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David Javelosa

Copyright © 2011 , David Javelosa unless otherwise stated


week 01 - file management and windows basics

File Management Made Easy
File and folder management overview

Every Windows folder provides easy access to common file and folder management tasks. When you open any folder on your computer, a list of hyperlinked tasks is displayed next to the folder contents. You can select a file or folder, and then click a task to rename, copy, move, or delete it. You can also send a file in e-mail or publish it to the Web.

In addition to the basic file and folder tasks provided in all Windows folders, there are several folders that provide links to specialized tasks.

My Pictures and My Music folders provide task links that can help you manage your picture and music files.

In the My Computer folder, you can view and select the drives on your computer, the devices with removable storage, and the files stored on your computer. You can use the task links in this folder to view information about your computer, change system settings using Control Panel, and perform other system management tasks.

Use the Recycle Bin tasks to empty the Recycle Bin or restore deleted files and folders to their original locations. The Recycle Bin is displayed on your desktop.

-- from the Windows Help glossary

Windows Basics

Back up data
Deleting or creating partitions or volumes destroys any existing data. Be sure to back up the disk contents beforehand. As with any major change to disk contents, you should back up the entire contents of the hard disk before working with partitions or volumes, even if you do not plan to make any changes to one or more of your partitions or volumes.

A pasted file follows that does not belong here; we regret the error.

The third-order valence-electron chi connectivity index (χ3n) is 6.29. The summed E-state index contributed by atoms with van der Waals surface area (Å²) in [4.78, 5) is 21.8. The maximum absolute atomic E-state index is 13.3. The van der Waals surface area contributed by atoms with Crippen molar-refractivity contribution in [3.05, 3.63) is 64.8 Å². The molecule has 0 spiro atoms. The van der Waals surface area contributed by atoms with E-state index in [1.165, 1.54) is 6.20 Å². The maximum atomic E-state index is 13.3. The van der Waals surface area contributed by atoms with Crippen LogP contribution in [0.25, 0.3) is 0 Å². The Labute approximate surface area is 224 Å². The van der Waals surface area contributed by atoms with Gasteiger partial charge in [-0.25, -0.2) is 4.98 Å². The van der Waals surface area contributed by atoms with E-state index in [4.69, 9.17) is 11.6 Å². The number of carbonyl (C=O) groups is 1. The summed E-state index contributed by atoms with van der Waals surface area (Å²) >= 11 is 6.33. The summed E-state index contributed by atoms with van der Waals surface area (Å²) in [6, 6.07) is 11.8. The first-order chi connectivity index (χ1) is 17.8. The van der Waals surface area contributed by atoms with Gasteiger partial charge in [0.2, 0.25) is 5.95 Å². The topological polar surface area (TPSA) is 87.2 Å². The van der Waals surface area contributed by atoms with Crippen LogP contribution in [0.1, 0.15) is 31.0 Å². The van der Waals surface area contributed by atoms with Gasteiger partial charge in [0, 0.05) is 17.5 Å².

How does digital media technology work?

Main elements of a multimedia system:

  • CPU - A computer that manages the presentation. E.g. Pentium or PowerPC.
  • Software - The instructions for the CPU that tell it how to present the media elements and interact with the user.
  • Memory - Where the elements of the presentation are temporarily held while they are presented.
  • Storage Media - They place where the media elements are retrieved from for the presentation. CD-ROM, hard disk, cartridges, or a network.
  • Display System - The audio/video system used for showing the presentation. Can be a television, surround sound audio, VR headset, computer screen and speakers, or a theme park ride.
  • Input Device - The final element in an interactive system is the user's input. Input devices include a keyboard, a mouse, a drawaing pad; and in the case of gaming; joysticks, controllers, video cameras, touch pads, and microphones.

Two ways of presenting elements:

  • Pre-load. Typically, elements such as still images or short audio clips are first loaded into memory, and then displayed or played back. This approach requires that the entire element fit into the available memory. Once loaded, there is very little delay when the element is displayed.
  • Streaming. Elements such as video and long audio clips are usually streamed off the storage medium, because they cannot fit into memory. Plus, streaming enables the CPU to display streamed media without waiting for the entire element to load first.

Reading Assignment:

  • Syllabus - Introduction

Copyright © 2001 - 2011 Philip van Allen & David Javelosa